Media Advisory: Media Coalition Concerned About Potential Impact of Violent Video Game Case in Supreme Court Tomorrow

Experts Available to Discuss Previous Attempts to Ban Material with Violent Themes and How an Adverse Ruling Could Impact a Wide Range of Media

FOR IMMEDIATE RELEASE: Monday, November 1, 2010

CONTACT:  Amy Long, (212) 587-4025, x12

NEW YORK — Media Coalition, a trade association that defends the First Amendment rights of mainstream media, has brought together a wide range of groups in urging the Supreme Court to strike down California’s restrictions on video games with violent themes, saying that free speech principles previously upheld by the Justices should apply to video games as well.

Experts from the organization are available to discuss the case and the history of attempts to ban material with violent themes.

At issue in Schwarzenegger v. EMA (No. 08-1448), being argued tomorrow, is a challenge to a 2005 California law that prohibits the sale or rental to minors of any video game containing certain violent content. The law — blocked by a federal judge in 2006 before it took effect — also requires manufacturers to include an “18 and older” warning label on the front of the package, and provides civil penalties of up to $1,000 for violations.

“The Supreme Court has not permitted restrictions on violent speech in books, movies, music, the Internet, and other mediums, and we believe that the same free speech rights apply to video games,” said David Horowitz, Executive Director of Media Coalition, which has played a key role over the past decade in challenging laws that attempt to curtail violent speech. “This law may be aimed at the video game industry but, contrary to California’s claims, it could be broadened to apply to a much wider range of media. The potential impact of this decision is clearly reflected in the wide range of mainstream groups that have joined in opposing it.”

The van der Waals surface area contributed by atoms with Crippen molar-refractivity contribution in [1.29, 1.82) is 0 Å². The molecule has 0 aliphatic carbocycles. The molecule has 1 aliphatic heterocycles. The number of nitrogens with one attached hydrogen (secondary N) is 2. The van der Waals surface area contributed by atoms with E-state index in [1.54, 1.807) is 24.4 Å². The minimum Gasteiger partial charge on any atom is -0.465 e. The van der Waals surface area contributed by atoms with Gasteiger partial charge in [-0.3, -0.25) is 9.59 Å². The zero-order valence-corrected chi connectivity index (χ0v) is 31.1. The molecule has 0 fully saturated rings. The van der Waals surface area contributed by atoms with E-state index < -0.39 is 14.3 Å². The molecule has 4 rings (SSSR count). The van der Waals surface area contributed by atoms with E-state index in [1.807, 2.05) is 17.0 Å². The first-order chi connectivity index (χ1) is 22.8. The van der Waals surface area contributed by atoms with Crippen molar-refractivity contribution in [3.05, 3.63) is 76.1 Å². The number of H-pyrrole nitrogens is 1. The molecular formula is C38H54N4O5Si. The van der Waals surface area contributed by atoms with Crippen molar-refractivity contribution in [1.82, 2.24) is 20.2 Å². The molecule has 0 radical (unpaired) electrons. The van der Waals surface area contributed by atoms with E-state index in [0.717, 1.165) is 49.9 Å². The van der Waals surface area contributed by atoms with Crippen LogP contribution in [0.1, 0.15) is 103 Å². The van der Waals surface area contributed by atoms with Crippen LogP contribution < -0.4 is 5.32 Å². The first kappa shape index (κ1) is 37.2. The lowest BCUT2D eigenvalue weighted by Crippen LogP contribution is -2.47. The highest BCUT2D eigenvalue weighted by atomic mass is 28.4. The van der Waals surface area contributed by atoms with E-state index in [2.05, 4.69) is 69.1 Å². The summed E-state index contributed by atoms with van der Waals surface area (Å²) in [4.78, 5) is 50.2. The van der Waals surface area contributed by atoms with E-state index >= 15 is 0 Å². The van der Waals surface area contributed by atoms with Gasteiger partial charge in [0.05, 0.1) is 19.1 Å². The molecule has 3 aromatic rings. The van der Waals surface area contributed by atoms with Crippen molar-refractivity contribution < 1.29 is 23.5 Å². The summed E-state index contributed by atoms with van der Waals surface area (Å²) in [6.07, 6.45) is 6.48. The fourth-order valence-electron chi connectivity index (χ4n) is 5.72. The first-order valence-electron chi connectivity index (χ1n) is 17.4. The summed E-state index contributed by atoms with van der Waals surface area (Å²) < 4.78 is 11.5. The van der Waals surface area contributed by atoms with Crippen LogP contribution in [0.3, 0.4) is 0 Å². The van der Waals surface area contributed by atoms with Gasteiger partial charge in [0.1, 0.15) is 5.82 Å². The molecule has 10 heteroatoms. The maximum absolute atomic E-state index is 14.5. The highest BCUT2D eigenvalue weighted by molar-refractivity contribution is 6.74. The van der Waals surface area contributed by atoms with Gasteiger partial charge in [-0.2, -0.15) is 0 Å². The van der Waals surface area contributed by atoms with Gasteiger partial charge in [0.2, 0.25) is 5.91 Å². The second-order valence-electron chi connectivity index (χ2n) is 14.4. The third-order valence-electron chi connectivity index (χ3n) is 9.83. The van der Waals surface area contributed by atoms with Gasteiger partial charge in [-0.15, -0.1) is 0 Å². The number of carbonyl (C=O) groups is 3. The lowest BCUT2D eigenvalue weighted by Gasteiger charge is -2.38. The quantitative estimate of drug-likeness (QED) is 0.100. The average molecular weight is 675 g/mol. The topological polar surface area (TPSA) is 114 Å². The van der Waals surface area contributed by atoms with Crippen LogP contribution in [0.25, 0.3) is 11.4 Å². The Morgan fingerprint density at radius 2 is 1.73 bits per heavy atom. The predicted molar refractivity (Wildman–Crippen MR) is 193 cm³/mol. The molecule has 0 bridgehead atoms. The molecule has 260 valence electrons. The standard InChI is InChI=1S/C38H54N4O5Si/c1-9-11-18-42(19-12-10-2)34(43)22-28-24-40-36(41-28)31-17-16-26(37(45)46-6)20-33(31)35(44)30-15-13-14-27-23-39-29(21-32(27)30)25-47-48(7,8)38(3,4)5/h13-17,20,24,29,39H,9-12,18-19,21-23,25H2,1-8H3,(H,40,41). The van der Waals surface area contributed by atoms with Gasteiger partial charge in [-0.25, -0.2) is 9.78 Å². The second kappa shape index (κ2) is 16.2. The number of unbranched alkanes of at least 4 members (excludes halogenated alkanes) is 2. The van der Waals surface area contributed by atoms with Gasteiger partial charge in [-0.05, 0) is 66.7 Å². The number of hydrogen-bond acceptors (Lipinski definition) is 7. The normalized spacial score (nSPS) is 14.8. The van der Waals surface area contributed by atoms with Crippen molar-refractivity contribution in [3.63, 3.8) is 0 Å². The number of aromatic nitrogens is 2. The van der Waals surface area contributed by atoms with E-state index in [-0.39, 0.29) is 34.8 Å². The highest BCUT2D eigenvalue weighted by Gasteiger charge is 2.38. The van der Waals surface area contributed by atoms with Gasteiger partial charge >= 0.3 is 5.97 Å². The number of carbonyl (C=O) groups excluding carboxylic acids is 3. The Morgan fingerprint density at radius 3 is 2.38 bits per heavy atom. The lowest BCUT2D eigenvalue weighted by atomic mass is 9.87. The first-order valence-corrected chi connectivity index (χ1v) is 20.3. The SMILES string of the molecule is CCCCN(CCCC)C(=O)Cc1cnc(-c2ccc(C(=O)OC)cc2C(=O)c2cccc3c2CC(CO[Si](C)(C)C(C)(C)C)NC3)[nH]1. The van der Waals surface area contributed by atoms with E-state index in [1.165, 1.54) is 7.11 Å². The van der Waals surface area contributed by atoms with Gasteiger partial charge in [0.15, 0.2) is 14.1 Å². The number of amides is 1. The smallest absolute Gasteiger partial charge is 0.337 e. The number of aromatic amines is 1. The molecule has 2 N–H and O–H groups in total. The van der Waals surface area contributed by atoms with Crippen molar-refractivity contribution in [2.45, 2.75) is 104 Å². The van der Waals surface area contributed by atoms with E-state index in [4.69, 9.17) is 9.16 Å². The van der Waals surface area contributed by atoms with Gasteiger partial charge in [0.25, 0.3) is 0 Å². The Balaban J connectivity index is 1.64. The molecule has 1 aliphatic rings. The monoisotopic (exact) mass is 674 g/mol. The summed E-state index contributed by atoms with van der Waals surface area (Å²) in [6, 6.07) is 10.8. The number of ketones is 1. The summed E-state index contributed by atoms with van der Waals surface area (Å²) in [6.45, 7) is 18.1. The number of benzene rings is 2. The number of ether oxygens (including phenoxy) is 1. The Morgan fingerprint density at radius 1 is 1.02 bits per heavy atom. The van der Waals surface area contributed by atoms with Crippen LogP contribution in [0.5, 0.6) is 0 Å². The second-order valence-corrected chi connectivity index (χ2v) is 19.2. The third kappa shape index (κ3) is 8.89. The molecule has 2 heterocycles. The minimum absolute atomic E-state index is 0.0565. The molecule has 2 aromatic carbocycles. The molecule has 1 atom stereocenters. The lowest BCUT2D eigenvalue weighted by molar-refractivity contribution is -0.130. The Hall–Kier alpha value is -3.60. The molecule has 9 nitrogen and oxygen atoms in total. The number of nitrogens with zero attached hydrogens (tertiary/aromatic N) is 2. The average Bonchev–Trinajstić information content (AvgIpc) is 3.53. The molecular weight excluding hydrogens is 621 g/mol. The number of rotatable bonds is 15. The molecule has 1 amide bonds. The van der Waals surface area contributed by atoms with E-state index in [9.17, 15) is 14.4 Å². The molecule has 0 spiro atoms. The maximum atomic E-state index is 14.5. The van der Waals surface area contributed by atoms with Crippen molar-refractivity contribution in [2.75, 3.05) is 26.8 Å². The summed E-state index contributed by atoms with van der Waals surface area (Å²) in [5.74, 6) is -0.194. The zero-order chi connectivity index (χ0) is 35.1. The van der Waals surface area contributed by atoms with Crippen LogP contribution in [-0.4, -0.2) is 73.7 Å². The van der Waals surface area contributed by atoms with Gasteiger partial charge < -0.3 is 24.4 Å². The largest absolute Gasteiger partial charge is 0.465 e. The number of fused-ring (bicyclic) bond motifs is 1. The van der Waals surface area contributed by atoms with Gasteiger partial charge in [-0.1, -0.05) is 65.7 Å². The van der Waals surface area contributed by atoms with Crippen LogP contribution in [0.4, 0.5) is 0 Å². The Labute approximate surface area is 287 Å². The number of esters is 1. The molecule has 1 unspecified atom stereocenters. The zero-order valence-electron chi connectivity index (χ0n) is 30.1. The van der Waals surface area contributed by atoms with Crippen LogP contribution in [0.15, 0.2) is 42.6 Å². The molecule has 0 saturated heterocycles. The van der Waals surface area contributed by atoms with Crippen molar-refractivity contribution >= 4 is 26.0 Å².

The Media Coalition ”friend of the court” brief was joined by five of its members — American Booksellers Foundation for Free Expression, Association of American Publishers, Inc., Freedom to Read Foundation, National Association of Recording Merchandisers, and Recording Industry Association of America  as well as by four other industry groups: Association of National Advertisers, Amusement  & Music Operators Association, PEN Center USA, and The Recording Academy. (In all, 27 of the 31 “friend of the court” briefs filed in tomorrow’s case oppose the California law.)

In addition to opposing passage of California’s law and filing amicus briefs once it was enacted, Media Coalition also successfully challenged violence bans applying to all media, not just video games, in Ohio and Tennessee. Both cases were cited in California’s Supreme Court brief in support of its law, despite the fact that these bans were struck down.

Media Coalition also filed amicus briefs in victorious challenges to similar state and local laws in Indiana, Illinois, Minnesota, Missouri, and Washington.  Similar laws were successfully challenged in Louisiana, Michigan, and Oklahoma.  In all of these cases, the courts ruled that that government cannot ban speech with violent themes, and that computer and video games are forms of artistic expression that, like movies, books, and music, are fully protected by the First Amendment.

Media Coalition’s brief was authored by Michael A. Bamberger of the New York law firm SNR Denton.

The brief is online at

Media Coalition, Inc., founded in 1973, is an association that defends the First Amendment right to produce and sell books, movies, magazines, recordings, DVDs, videotapes, and video games, and defends the American public’s First Amendment right to have access to the broadest possible range of opinion and entertainment.